The US Federal Reserve has recently been feeling the heat from unexpected quarters. Centrist Democrats have been pushing the central bank to move more aggressively toward tighter monetary policy, including interest rate hikes.
Jake Auchincloss, a Democrat from Massachusetts and member of the House of Representatives Financial Services Committee, recently told the Financial Times that “the Fed needs to start tapering immediately, and then they need to raise interest rates,” and added: “I think Chair Powell would do well to end the decade of easy money.”
It is rare that politicians call for a central bank to become more hawkish in its setting of monetary policy. We are accustomed to hearing politicians demand easier monetary conditions, lower interest rates. Easier policy is good for economic growth, better for jobs. More jobs can be translated by a politician into stronger political support. A stark example, albeit extreme, of course, was the significant pressure applied in 2019 by president Donald Trump on Fed Chairman Jerome Powell to cut interest rates.
What has changed? Inflation is back. In the past 12 months, US consumer prices have jumped by 6.8%. The Producer Price Index – in some respects, a leading indicator of consumer price inflation – has soared 9.6% in the past year. The behavior of politicians is changing because we have moved into an inflation environment that is different from what we have been in for the past 30 years.
Since 2008, consumer inflation has been around 1%-2%. It is rare that inflation exceeded 3% when looking all the way back to 1990. Today is the first time in a long while that inflation emerges as an economic problem. Moreover, it is an economic problem that has turned into a political one.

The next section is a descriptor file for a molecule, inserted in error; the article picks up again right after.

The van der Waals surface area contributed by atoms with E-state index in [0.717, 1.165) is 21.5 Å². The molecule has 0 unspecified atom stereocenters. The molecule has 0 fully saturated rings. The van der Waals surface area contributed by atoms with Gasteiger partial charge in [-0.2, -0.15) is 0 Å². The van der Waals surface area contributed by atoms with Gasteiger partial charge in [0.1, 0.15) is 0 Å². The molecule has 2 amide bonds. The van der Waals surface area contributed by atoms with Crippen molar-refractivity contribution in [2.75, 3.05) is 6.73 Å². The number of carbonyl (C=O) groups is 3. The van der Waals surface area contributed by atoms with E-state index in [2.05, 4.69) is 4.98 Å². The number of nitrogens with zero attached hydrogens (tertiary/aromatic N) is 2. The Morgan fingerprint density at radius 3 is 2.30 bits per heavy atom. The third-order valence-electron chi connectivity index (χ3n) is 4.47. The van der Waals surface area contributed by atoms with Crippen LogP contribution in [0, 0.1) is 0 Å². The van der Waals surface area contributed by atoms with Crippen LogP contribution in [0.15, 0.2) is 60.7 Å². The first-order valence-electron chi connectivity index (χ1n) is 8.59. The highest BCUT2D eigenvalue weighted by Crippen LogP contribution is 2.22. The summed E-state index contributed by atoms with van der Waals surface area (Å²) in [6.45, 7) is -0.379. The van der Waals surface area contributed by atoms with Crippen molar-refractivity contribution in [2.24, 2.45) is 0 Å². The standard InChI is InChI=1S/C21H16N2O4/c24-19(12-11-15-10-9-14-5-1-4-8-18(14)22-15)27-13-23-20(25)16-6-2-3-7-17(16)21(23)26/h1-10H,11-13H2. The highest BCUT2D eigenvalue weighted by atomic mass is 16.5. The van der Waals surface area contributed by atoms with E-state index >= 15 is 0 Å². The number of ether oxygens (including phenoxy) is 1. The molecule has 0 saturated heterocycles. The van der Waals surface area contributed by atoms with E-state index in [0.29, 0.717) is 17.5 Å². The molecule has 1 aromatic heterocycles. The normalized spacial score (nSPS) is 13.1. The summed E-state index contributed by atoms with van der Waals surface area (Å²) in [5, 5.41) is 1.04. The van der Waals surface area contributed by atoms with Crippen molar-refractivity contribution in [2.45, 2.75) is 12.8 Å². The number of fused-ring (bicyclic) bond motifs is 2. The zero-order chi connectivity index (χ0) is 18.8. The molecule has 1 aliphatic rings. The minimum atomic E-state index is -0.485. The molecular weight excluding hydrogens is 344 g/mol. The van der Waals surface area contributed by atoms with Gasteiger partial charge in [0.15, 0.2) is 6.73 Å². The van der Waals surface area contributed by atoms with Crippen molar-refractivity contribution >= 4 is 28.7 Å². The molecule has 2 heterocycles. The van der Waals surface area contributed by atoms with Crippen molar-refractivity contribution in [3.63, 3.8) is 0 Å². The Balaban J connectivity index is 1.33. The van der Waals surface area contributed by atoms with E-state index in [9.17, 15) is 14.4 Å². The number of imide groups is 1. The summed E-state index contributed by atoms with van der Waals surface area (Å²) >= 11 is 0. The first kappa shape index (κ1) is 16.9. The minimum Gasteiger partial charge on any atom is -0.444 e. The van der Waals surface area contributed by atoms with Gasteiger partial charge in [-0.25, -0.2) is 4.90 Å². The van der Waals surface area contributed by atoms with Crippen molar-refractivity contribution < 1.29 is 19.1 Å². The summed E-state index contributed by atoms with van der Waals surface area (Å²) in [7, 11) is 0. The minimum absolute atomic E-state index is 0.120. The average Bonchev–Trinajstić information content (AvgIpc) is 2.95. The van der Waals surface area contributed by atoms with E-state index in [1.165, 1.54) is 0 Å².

The US Fed has a dual mandate: its monetary policy goals are to foster economic conditions that achieve both stable prices and maximum sustainable employment. For many years, price stability was not an issue. There was no contradiction between the Fed’s two policy goals, and all the focus was therefore on encouraging maximum employment through easy monetary policy. But we are now in a new economic environment, in which the central bank is facing a contradiction between its goals. Fighting inflation means tighter monetary policy (higher rates), which could hurt economic activity and employment.
What is currently more pressing: fighting inflation or promoting employment? The US unemployment rate is at a fairly satisfactory level of 4.2%, approaching that which prevailed prior to March 2020, before the COVID-19 crisis began.
On the other hand, it seems that increased inflation is starting to take a meaningful toll on the political standing of President Joe Biden and the Democrats.
CNBC’s recently published All-America Economic Survey showed that inflation has now eclipsed the coronavirus as the No. 1 concern for the Americans, and that Biden’s economic approval rating dropped to a horrendous 37%, compared to 56% who disapprove. His overall approval rating is at only 41%.
These results extend to the Democrats as well: Republicans now sport a historic 10-point advantage when Americans are asked which party they prefer to control Congress, holding a 44%-34% margin over Democrats. These results imply potentially large losses for the Democrats in the November congressional election. Getting control of inflation has therefore become a major political focus – even if it means facing higher interest rates.
The writer is chief strategist, Clarity Capital.